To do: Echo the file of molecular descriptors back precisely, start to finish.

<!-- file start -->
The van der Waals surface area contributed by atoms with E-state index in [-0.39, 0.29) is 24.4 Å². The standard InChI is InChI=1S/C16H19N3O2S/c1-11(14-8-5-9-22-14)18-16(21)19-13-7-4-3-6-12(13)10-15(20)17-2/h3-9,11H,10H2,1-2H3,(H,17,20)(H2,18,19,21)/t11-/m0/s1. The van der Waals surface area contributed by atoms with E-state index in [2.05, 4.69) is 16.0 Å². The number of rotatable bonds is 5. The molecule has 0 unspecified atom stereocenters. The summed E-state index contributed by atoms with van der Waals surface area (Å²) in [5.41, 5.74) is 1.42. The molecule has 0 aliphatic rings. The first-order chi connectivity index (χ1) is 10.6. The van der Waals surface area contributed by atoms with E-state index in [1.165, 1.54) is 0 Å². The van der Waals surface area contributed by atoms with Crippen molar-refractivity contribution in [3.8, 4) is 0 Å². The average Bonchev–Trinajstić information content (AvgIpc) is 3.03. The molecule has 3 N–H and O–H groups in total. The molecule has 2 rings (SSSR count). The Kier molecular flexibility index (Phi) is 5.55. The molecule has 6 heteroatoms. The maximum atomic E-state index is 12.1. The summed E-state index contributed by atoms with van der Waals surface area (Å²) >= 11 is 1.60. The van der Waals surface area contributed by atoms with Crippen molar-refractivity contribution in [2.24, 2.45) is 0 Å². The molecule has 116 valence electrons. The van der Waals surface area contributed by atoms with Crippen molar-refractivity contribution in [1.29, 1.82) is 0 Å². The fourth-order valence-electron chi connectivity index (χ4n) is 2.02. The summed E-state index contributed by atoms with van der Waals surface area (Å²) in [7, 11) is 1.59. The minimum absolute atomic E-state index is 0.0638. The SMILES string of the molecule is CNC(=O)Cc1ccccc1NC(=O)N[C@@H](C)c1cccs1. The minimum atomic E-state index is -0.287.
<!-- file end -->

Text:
The van der Waals surface area contributed by atoms with E-state index in [-0.39, 0.29) is 24.4 Å². The standard InChI is InChI=1S/C16H19N3O2S/c1-11(14-8-5-9-22-14)18-16(21)19-13-7-4-3-6-12(13)10-15(20)17-2/h3-9,11H,10H2,1-2H3,(H,17,20)(H2,18,19,21)/t11-/m0/s1. The van der Waals surface area contributed by atoms with E-state index in [2.05, 4.69) is 16.0 Å². The number of rotatable bonds is 5. The molecule has 0 unspecified atom stereocenters. The summed E-state index contributed by atoms with van der Waals surface area (Å²) in [5.41, 5.74) is 1.42. The molecule has 0 aliphatic rings. The first-order chi connectivity index (χ1) is 10.6. The van der Waals surface area contributed by atoms with E-state index in [1.165, 1.54) is 0 Å². The van der Waals surface area contributed by atoms with Crippen molar-refractivity contribution in [3.8, 4) is 0 Å². The average Bonchev–Trinajstić information content (AvgIpc) is 3.03. The molecule has 3 N–H and O–H groups in total. The molecule has 2 rings (SSSR count). The Kier molecular flexibility index (Phi) is 5.55. The molecule has 6 heteroatoms. The maximum atomic E-state index is 12.1. The summed E-state index contributed by atoms with van der Waals surface area (Å²) >= 11 is 1.60. The van der Waals surface area contributed by atoms with Crippen molar-refractivity contribution in [2.24, 2.45) is 0 Å². The molecule has 116 valence electrons. The van der Waals surface area contributed by atoms with Crippen molar-refractivity contribution in [1.29, 1.82) is 0 Å². The fourth-order valence-electron chi connectivity index (χ4n) is 2.02. The summed E-state index contributed by atoms with van der Waals surface area (Å²) in [7, 11) is 1.59. The minimum absolute atomic E-state index is 0.0638. The SMILES string of the molecule is CNC(=O)Cc1ccccc1NC(=O)N[C@@H](C)c1cccs1. The minimum atomic E-state index is -0.287.